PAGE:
In 2006, Salem Memorial Ballpark hosted the All Star Game between the Carolina League and California League.

Since switching affiliation to Boston in 2009, the team has claimed four division titles (2009, 2013, 2016, 2019), has made five playoff appearances (each division title season, plus 2014 as a wild card), and has won one league championship (2013). League and divisional titles are commemorated on the press box and sky boxes overlooking the Haley Toyota Field Grandstand.

In conjunction with Major League Baseball's restructuring of Minor League Baseball in 2021, the team moved from being the Red Sox' Class A-Advanced affiliate to being their Low-A affiliate, and became a member of the Low-A East league; in a corresponding move, the Greenville Drive moved from Class A to High-A.[2][3] At the time of the restructuring, the website Ballpark Digest speculated that the Red Sox could look to move the Salem franchise to Lowell, Massachusetts in time for the 2022 season.[4] In May 2021, Rick White, president of the Atlantic League of Professional Baseball, announced that Salem, along with Staten Island, New York, was "on board for 2022" as an expansion franchise location, further fueling speculation that Salem would lose their affiliation status to Lowell.[5][6]

Location and rivalry gamesEdit

While the team is located in a relatively small city (population circa 25,000) when compared to other teams of its classification, the Red Sox are strongly identified with the Roanoke Valley as a whole, drawing fans from neighboring cities and counties within the roughly 300,000-person metropolitan area. The connection with neighboring Roanoke was emphasized during the 2017 Carolina League All-Star Classic, hosted by Salem, that was represented by a logo featuring the iconic Mill Mountain Star. Salem is also located in the Blue Ridge Mountains, which are featured prominently on the team's logo and are clearly visible over Haley Toyota Field's outfield walls. This mountain view includes the aforementioned star, visible on clear nights over the left field wall.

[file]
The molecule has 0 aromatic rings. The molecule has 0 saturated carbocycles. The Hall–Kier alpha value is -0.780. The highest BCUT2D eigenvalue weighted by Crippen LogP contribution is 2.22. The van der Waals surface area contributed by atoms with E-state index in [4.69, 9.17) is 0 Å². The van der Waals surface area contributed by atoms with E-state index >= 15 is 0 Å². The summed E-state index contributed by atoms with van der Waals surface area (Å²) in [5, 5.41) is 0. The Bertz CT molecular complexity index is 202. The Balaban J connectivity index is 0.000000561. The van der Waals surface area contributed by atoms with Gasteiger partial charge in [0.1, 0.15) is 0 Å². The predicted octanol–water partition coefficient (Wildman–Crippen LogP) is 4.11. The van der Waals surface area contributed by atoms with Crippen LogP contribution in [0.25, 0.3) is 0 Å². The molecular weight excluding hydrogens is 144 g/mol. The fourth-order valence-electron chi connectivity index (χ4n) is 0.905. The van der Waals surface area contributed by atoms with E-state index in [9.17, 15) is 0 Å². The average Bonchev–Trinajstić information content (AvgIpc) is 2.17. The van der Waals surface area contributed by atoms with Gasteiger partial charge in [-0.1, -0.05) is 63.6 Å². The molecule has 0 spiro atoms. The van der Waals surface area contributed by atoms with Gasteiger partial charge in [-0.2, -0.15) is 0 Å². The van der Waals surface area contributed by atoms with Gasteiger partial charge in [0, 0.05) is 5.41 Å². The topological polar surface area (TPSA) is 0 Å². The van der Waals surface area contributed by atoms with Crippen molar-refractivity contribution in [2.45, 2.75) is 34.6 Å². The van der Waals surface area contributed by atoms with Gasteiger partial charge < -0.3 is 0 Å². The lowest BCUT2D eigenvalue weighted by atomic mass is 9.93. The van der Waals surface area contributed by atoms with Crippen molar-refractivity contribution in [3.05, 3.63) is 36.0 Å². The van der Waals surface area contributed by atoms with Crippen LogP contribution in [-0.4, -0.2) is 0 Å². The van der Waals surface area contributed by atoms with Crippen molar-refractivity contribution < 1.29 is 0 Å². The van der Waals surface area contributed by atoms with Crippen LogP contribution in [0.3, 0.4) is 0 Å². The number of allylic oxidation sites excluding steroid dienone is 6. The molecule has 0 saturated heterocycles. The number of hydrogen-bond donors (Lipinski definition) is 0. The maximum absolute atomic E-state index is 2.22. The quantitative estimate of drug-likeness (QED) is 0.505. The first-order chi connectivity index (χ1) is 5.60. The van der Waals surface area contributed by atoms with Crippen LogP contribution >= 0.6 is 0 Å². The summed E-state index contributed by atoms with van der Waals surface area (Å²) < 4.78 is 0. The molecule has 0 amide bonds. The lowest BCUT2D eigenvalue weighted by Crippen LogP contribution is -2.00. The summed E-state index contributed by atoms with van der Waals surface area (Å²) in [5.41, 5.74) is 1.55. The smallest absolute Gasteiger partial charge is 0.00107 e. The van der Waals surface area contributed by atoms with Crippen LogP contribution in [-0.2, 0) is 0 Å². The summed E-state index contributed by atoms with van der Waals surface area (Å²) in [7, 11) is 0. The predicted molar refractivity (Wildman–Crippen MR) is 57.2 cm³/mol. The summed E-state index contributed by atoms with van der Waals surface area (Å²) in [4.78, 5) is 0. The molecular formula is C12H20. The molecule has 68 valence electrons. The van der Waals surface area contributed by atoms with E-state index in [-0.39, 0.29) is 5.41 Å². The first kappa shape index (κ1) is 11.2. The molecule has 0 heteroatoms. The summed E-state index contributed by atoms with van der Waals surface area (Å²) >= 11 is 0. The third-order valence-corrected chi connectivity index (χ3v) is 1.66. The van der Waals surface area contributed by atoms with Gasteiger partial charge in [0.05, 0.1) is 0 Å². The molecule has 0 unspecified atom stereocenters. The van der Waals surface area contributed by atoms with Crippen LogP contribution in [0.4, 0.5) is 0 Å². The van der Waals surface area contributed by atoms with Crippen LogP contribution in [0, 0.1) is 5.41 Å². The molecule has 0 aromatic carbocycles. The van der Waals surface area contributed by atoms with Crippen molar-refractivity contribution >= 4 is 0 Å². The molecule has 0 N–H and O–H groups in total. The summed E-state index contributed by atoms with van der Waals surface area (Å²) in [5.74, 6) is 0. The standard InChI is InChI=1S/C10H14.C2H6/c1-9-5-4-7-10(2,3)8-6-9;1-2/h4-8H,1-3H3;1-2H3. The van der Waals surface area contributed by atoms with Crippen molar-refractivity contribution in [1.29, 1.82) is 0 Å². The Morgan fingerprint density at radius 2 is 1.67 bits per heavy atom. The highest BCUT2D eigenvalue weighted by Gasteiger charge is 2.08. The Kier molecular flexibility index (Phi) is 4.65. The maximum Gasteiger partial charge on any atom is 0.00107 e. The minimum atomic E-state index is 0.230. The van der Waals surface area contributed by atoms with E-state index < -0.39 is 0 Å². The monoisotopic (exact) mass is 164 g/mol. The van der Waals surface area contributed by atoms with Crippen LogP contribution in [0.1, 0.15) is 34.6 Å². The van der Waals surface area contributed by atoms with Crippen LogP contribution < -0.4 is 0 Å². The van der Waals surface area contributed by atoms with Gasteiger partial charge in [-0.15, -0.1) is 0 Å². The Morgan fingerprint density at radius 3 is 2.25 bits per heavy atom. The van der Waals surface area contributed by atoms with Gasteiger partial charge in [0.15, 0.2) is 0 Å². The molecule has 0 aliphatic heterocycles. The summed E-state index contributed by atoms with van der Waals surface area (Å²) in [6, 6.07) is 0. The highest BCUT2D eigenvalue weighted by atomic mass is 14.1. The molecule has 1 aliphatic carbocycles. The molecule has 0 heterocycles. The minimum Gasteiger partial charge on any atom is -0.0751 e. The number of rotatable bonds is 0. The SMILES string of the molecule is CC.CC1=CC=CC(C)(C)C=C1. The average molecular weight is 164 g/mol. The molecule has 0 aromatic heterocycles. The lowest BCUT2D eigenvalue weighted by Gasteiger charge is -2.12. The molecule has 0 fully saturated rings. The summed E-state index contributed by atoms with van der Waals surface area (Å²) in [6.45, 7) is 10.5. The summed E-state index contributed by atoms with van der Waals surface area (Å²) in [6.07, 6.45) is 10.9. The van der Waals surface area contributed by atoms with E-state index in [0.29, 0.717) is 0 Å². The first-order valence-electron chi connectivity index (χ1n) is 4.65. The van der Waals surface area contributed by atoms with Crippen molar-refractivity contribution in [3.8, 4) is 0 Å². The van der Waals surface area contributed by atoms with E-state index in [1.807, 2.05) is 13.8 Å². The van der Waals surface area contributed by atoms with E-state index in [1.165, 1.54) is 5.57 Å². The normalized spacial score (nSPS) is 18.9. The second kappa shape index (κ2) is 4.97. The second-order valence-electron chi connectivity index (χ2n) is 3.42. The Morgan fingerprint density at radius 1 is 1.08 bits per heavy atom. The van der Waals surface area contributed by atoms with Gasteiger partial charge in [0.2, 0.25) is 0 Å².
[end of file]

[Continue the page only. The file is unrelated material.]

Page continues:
Haley Toyota Field at Salem Memorial Ballpark is located roughly 2 miles (3.2 km) from downtown Salem and is part of the James E. Taliaferro Sports and Entertainment Complex, which also includes the Salem Civic Center and Salem Football Stadium (former location of the annual Stagg Bowl). The Red Sox share their stadium with the NCAA Division III Roanoke Maroons and have previously hosted the "Hokie-Smokey Classic" baseball series between the Tennessee Volunteers and the nearby Virginia Tech Hokies.

Given the teams' close proximity, their long-time histories in the league, and both competing in the Carolina League's North Division, Salem's chief rival is the Lynchburg Hillcats. The regular matchups of these teams, known as the "460 Series", named for U.S. Route 460 which connects the cities, has occasionally feature day/night doubleheaders during which two games will be split between the two cities over the course of the same day.